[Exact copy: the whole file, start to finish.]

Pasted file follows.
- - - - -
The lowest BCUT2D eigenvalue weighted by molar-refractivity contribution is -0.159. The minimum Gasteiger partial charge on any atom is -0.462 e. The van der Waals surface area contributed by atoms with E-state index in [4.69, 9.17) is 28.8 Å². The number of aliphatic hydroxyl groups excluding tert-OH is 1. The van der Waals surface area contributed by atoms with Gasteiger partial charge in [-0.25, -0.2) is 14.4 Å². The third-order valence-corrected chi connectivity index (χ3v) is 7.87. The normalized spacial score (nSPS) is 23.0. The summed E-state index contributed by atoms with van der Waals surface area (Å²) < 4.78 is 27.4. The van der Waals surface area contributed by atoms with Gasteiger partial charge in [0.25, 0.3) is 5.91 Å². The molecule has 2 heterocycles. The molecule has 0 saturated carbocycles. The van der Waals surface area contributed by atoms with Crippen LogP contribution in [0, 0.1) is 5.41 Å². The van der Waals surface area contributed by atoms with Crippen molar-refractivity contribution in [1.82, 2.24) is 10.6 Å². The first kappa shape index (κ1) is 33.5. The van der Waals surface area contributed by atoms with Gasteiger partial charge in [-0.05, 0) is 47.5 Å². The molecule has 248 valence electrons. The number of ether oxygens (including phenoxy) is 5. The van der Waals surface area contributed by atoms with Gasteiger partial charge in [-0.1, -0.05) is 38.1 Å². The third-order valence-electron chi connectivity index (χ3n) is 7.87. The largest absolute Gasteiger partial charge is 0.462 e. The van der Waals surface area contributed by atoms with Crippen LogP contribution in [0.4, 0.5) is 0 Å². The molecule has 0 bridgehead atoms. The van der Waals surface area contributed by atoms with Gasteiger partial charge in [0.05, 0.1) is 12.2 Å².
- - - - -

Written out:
The lowest BCUT2D eigenvalue weighted by molar-refractivity contribution is -0.159. The minimum Gasteiger partial charge on any atom is -0.462 e. The van der Waals surface area contributed by atoms with E-state index in [4.69, 9.17) is 28.8 Å². The number of aliphatic hydroxyl groups excluding tert-OH is 1. The van der Waals surface area contributed by atoms with Gasteiger partial charge in [-0.25, -0.2) is 14.4 Å². The third-order valence-corrected chi connectivity index (χ3v) is 7.87. The normalized spacial score (nSPS) is 23.0. The summed E-state index contributed by atoms with van der Waals surface area (Å²) < 4.78 is 27.4. The van der Waals surface area contributed by atoms with Gasteiger partial charge in [0.25, 0.3) is 5.91 Å². The molecule has 2 heterocycles. The molecule has 0 saturated carbocycles. The van der Waals surface area contributed by atoms with Crippen LogP contribution in [0, 0.1) is 5.41 Å². The van der Waals surface area contributed by atoms with Crippen molar-refractivity contribution in [1.82, 2.24) is 10.6 Å². The first kappa shape index (κ1) is 33.5. The van der Waals surface area contributed by atoms with Gasteiger partial charge in [-0.05, 0) is 47.5 Å². The molecule has 248 valence electrons. The number of ether oxygens (including phenoxy) is 5. The van der Waals surface area contributed by atoms with Gasteiger partial charge in [-0.1, -0.05) is 38.1 Å². The third-order valence-electron chi connectivity index (χ3n) is 7.87. The largest absolute Gasteiger partial charge is 0.462 e. The van der Waals surface area contributed by atoms with Crippen LogP contribution in [0.4, 0.5) is 0 Å². The molecule has 0 bridgehead atoms. The van der Waals surface area contributed by atoms with Gasteiger partial charge in [0.05, 0.1) is 12.2 Å².